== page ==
Armed Forces (Special Powers) Act (AFSPA) is a Parliamentary act that grants special powers to the Indian Armed Forces and the state and paramilitary forces in areas classified as “disturbed areas”. The objective to implement the AFSPA Act is to maintain law and order in disturbed areas.

According to the Disturbed Areas (Special Courts) Act, 1976 once declared ‘disturbed’, the area has to maintain status quo for a minimum of 6 months.


  • The AFSPA – like many other controversial laws – is of a colonial origin. The AFSPA was first enacted as an ordinance in the backdrop of the Quit India Movement launched by Mahatma Gandhi in 1942.
  • A day after its launch on August 8, 1942, the movement became leaderless and turned violent in many places across the country. Leaders like Mahatma Gandhi, Jawaharlal Nehru, VB Patel and a host of others had been put behind the bars.
  • Shaken by the massive scale of violence across the country, the then Viceroy Linlithgow promulgated the Armed Forces (Special Powers) Ordinance, 1942.
  • This Ordinance practically gave the Armed Forces a “license to kill” when faced with internal disturbances.
  • On the lines of this ordinance, the Indian government promulgated four ordinances in 1947 to deal with internal security issues and unrest arising due to partition in four provinces Bengal, Assam, East Bengal and the United Provinces.
  • The ordinances were replaced by an Act in 1948 and the present law effective in the Northeast was introduced in Parliament in 1958 by the then Home Minister, G.B. Pant.
  • It was known initially as the Armed Forces (Assam and Manipur) Special Powers Act, 1958.
  • After the States of Arunachal Pradesh, Meghalaya, Mizoram, and Nagaland came into being, the Act was adapted to apply to these States as well.

The Indian Parliament has enacted three different acts under Armed Forces Special Powers Act (AFSPA) for different regions

1.  Armed Forces Special Powers (Assam and Manipur) Act, 1958

  • AFSPA was first enacted to deal with the Naga insurgency in the Assam region.
  • In 1951, the Naga National Council (NNC) reported that it conducted a “free and fair plebiscite” in which about 99 per cent of Nagas voted for a ‘Free Sovereign Naga Nation’. There was a boycott of the first general election of 1952 which later extended to a boycott of government schools and officials.
  • In order to deal with the situation, the Assam government imposed the Assam Maintenance of Public Order (Autonomous District) Act in the Naga Hills in 1953 and intensified police action against the rebels. When the situation worsened, the state government of Assam deployed the Assam Rifles in the Naga Hills and enacted the Assam Disturbed Areas Act of 1955, thus providing a legal framework for the paramilitary forces and the state police forces to combat insurgency in the region. But the Assam Rifles and the state police forces could not contain the Naga rebellion and the rebel Naga Nationalist Council (NNC) set up a parallel government in 1956.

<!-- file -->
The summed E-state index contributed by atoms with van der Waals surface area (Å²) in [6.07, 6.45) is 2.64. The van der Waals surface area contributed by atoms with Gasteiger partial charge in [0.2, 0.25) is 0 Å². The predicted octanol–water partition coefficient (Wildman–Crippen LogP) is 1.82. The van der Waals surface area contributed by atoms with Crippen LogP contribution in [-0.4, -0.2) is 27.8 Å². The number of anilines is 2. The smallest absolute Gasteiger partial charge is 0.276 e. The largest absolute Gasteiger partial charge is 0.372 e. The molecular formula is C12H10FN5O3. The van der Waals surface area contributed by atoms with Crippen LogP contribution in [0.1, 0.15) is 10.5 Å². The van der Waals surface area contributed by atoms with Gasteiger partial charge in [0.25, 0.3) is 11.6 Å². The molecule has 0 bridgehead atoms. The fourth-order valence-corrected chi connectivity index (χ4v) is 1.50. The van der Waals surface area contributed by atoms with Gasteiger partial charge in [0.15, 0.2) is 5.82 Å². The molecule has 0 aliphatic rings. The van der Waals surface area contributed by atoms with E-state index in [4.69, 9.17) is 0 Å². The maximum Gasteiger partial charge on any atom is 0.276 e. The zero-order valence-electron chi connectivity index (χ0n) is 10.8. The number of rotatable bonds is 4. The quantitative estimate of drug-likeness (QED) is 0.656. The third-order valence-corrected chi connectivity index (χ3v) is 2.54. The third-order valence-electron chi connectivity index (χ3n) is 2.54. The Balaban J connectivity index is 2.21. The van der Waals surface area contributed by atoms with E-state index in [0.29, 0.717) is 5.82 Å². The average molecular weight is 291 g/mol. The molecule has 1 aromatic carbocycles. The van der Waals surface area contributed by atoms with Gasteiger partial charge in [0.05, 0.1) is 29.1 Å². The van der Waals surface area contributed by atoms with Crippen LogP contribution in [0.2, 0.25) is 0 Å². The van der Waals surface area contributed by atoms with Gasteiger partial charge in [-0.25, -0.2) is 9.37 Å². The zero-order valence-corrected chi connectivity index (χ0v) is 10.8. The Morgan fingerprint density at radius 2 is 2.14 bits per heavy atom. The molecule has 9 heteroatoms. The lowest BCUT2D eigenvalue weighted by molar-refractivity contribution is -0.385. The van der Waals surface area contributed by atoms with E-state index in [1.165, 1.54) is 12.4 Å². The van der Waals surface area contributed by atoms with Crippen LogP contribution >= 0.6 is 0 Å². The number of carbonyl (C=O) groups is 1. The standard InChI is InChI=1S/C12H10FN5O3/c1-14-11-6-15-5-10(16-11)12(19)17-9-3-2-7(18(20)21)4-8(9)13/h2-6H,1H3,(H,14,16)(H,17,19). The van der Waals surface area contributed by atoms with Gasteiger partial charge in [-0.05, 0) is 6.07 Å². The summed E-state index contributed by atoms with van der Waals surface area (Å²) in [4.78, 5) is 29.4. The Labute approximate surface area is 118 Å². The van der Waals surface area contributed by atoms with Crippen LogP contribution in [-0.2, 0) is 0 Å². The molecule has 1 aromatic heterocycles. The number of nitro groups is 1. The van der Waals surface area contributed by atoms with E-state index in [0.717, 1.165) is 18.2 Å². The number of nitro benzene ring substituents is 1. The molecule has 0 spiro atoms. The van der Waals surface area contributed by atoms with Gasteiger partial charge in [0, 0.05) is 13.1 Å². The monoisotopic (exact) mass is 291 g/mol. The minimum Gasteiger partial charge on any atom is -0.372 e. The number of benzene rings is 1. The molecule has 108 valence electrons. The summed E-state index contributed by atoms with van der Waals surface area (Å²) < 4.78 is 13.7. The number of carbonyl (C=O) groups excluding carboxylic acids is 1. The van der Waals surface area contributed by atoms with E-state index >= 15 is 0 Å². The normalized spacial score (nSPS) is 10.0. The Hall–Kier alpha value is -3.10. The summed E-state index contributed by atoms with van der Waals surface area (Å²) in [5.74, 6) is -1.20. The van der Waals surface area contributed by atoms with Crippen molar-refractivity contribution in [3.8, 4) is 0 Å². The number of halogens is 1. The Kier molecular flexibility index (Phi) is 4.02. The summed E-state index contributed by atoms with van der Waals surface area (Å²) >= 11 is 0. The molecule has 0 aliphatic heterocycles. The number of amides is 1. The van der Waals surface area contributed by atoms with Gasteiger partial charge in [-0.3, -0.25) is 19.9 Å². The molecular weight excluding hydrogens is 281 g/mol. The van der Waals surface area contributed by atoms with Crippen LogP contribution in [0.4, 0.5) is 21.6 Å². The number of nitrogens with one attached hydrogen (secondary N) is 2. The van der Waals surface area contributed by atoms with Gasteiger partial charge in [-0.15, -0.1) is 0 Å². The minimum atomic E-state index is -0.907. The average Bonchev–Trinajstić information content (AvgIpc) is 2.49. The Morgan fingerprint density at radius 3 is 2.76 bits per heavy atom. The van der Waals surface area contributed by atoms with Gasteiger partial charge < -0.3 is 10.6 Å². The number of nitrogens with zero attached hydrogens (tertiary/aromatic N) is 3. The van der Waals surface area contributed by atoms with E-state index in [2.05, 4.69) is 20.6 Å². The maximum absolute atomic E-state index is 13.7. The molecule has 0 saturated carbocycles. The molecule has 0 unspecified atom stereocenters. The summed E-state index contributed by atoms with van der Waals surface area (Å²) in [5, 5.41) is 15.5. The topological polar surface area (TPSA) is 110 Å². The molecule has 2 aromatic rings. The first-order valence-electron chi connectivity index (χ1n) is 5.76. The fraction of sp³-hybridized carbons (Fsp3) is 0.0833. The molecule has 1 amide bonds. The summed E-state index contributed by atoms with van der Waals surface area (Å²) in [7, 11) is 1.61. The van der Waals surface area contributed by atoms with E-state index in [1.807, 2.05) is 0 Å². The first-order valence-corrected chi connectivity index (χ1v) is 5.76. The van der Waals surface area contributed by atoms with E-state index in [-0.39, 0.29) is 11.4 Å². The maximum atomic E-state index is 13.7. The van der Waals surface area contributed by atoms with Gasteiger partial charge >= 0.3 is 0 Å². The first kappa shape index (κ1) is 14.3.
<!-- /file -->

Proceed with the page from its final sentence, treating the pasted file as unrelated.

• To tackle this threat, The Armed Forces (Assam and Manipur) Special Powers Ordinance 1958 was promulgated by President Dr. Rajendra Prasad on 22 May 1958. It was later replaced by the Armed Forces (Assam and Manipur) Special Powers Act of 1958.
  • The Armed Forces (Assam and Manipur) Special Powers Act, 1958 empowered only the Governors of the States and the Administrators of the Union Territories to declare areas in the concerned State or the Union Territory as ‘disturbed’.
  • The reason for conferring such power as per “Objects and Reasons’” included in the Bill was that “Keeping in view the duty of the Union under Article 355of the Indian Constitution, interalia, to protect every State against any internal disturbance, it is considered desirable that the Central government should also have the power to declare areas as ‘disturbed’, in order to enable its armed forces to exercise special powers”.
  • It was later extended to all North-Eastern states.

2. The Armed Forces (Punjab and Chandigarh) Special Powers Act, 1983

  • The central government enacted the Armed Forces (Punjab and Chandigarh) Special Powers Act in 1983, by repealing The Armed Forces (Punjab and Chandigarh) Special Powers Ordinance of 1983, in order to enable the central armed forces to operate in the state of Punjab and the union territory of Chandigarh which was battling the Khalistan movement in the 1980s.